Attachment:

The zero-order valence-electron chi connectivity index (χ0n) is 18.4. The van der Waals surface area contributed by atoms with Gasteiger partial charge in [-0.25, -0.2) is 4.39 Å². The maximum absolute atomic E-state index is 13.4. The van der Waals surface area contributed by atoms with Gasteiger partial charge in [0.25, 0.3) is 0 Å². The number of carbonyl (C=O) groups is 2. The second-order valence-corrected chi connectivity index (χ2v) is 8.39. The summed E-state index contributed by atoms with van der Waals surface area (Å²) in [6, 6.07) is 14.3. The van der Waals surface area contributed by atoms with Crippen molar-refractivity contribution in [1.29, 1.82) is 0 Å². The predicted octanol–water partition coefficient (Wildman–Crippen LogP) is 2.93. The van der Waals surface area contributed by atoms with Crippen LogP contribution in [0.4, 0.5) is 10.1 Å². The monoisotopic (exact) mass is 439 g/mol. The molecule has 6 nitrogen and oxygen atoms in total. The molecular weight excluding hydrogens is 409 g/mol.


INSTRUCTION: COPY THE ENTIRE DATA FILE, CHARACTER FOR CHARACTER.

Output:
The zero-order valence-electron chi connectivity index (χ0n) is 18.4. The van der Waals surface area contributed by atoms with Gasteiger partial charge in [-0.25, -0.2) is 4.39 Å². The maximum absolute atomic E-state index is 13.4. The van der Waals surface area contributed by atoms with Gasteiger partial charge in [0.25, 0.3) is 0 Å². The number of carbonyl (C=O) groups is 2. The second-order valence-corrected chi connectivity index (χ2v) is 8.39. The summed E-state index contributed by atoms with van der Waals surface area (Å²) in [6, 6.07) is 14.3. The van der Waals surface area contributed by atoms with Crippen molar-refractivity contribution in [1.29, 1.82) is 0 Å². The predicted octanol–water partition coefficient (Wildman–Crippen LogP) is 2.93. The van der Waals surface area contributed by atoms with Crippen LogP contribution in [0.4, 0.5) is 10.1 Å². The monoisotopic (exact) mass is 439 g/mol. The molecule has 6 nitrogen and oxygen atoms in total. The molecular weight excluding hydrogens is 409 g/mol.